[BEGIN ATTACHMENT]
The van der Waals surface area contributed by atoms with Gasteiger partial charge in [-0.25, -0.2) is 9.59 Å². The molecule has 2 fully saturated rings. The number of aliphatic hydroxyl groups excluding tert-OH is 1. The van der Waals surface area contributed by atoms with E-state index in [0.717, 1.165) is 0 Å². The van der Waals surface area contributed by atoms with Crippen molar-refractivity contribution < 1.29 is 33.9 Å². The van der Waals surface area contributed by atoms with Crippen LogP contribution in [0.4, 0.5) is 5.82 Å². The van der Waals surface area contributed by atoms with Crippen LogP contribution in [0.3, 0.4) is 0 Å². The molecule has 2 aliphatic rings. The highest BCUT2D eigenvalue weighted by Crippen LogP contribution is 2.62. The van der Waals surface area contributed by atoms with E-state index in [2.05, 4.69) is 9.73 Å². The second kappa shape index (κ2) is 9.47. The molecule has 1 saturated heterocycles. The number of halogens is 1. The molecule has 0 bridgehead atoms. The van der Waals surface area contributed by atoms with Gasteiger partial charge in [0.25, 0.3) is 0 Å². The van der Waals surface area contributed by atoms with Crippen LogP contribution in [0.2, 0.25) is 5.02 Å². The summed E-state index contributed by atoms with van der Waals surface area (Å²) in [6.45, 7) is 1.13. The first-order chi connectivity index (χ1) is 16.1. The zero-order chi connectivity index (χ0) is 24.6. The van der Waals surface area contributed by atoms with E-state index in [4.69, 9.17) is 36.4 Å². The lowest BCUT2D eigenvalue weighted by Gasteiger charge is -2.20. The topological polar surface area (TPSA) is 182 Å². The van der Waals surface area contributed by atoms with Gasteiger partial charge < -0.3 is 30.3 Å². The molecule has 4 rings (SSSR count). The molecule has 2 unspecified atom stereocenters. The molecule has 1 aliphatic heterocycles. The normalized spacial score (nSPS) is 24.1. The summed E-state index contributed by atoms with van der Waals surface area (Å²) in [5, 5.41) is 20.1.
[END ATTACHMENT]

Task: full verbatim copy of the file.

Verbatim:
The van der Waals surface area contributed by atoms with Gasteiger partial charge in [-0.25, -0.2) is 9.59 Å². The molecule has 2 fully saturated rings. The number of aliphatic hydroxyl groups excluding tert-OH is 1. The van der Waals surface area contributed by atoms with E-state index in [0.717, 1.165) is 0 Å². The van der Waals surface area contributed by atoms with Crippen molar-refractivity contribution < 1.29 is 33.9 Å². The van der Waals surface area contributed by atoms with Crippen LogP contribution in [0.4, 0.5) is 5.82 Å². The van der Waals surface area contributed by atoms with Crippen LogP contribution in [0.3, 0.4) is 0 Å². The molecule has 2 aliphatic rings. The highest BCUT2D eigenvalue weighted by Crippen LogP contribution is 2.62. The van der Waals surface area contributed by atoms with E-state index in [2.05, 4.69) is 9.73 Å². The second kappa shape index (κ2) is 9.47. The molecule has 1 saturated heterocycles. The number of halogens is 1. The molecule has 0 bridgehead atoms. The van der Waals surface area contributed by atoms with Gasteiger partial charge in [0.25, 0.3) is 0 Å². The van der Waals surface area contributed by atoms with Crippen LogP contribution in [0.2, 0.25) is 5.02 Å². The summed E-state index contributed by atoms with van der Waals surface area (Å²) in [6.45, 7) is 1.13. The first-order chi connectivity index (χ1) is 16.1. The zero-order chi connectivity index (χ0) is 24.6. The van der Waals surface area contributed by atoms with E-state index in [4.69, 9.17) is 36.4 Å². The lowest BCUT2D eigenvalue weighted by Gasteiger charge is -2.20. The topological polar surface area (TPSA) is 182 Å². The van der Waals surface area contributed by atoms with Gasteiger partial charge < -0.3 is 30.3 Å². The molecule has 4 rings (SSSR count). The molecule has 2 unspecified atom stereocenters. The molecule has 1 aliphatic heterocycles. The normalized spacial score (nSPS) is 24.1. The summed E-state index contributed by atoms with van der Waals surface area (Å²) in [5, 5.41) is 20.1.